VisuGraph software allows mapping of the temporal unfolding of firms’ networked interactions and effectively displays their different network architectures as they vary through time. This force-directed graph drawing algorithm is original in that it produces a clockwise representation of time slices or periods allowing for a combined view of the graph dynamics.

The firms in the network are nodes, and the deals that connect them are edges or links. Temporal markers, representing distinct time periods, are distributed at the periphery of each graph in a clockwise manner, and each temporal marker will ‘attract’ only nodes that are active in its time period. The position of firms in a graph thus reflects the timing of their transacting activity. For example, nodes close to a given temporal marker represent firms which transact essentially during this time period, nodes in between two temporal markers are closer to the center of the graph and represent firms which transact during both time periods, while nodes in the center of the graph represent firms which transact equally at all times.

Nodes are represented by color-coded histograms giving the extent of the firm’s transacting activity at each time period (from red for the first time period, changing progressively to green for the latest). When looking at a firm’s evolving network, the histograms of its partners represent their alliance number within the total network of interfirm alliances and not with the firm alone. We can thus assess the duration of a partner’s transacting activity within the overall network and if a firm’s partners maintain themselves in the network for short or long time periods.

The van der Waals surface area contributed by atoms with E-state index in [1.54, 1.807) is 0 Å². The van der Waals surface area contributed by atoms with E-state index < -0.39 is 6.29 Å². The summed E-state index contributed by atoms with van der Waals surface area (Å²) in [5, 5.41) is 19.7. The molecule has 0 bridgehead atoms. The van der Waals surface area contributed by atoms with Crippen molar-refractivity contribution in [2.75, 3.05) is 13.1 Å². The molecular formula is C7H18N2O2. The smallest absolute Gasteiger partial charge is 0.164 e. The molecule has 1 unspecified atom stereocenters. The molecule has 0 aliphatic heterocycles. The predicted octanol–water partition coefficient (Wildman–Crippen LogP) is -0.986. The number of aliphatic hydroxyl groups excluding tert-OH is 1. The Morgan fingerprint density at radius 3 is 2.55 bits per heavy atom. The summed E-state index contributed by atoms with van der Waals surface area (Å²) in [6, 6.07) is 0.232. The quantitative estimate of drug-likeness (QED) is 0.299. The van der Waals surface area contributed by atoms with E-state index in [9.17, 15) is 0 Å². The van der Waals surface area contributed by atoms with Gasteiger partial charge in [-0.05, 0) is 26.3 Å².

The strategy of open innovation: how big players operate within and in-between networks

Figure 3 depicts the unique and complex connected environments into which the different agents operate: the network of interfirm transactions in the pharmaceutical industry and the syndicated deals VC firms make in order to invest into innovative biotech companies. A syndicate is formed when two or more VC firms take an equity stake in an investment for a joint pay-off.
Figure 3

Networked industry landscapes and networked business models. (Top) Open business landscapes; here the pharmaceutical and the private equity industries between 2004 and 2005, are in fact meshes of entwined firms. Node size in all maps is scaled to standardized network degree, or number of deals per firm, in the total network. Larger nodes, or firms with the highest transactional activity, are major players in each industry (e.g., Roche in the pharmaceutical industry and Alta Partners in the equity industry). The lines in bold between any two institutions indicate the presence of repeated ties between the same firms. The two landscapes have very different structures, the VC network being much more cohesive and its central players interacting repeatedly among themselves, contrarily to the pharmaceutical industry network. (Bottom) The open business models of the major players in each business landscape are very different (period 2004 to 2005). Roche, for example (left graph; blue dot at the center of the graph), makes each year many new dyadic transactions with many different partners. Links represent mainly in-licensing activities. The partners which Roche interacts with both in 2004 and 2005 are few (inner circle). Conversely, for Alta Partners (right graph; blue dot at the center of the graph), novel partners are fewer than for Roche, and Alta Partners links them to partners with which it has recurring partnerships (inner circle). Source: proprietary database of alliances and VentureXpert database. Visugraph Software is used for network visualization.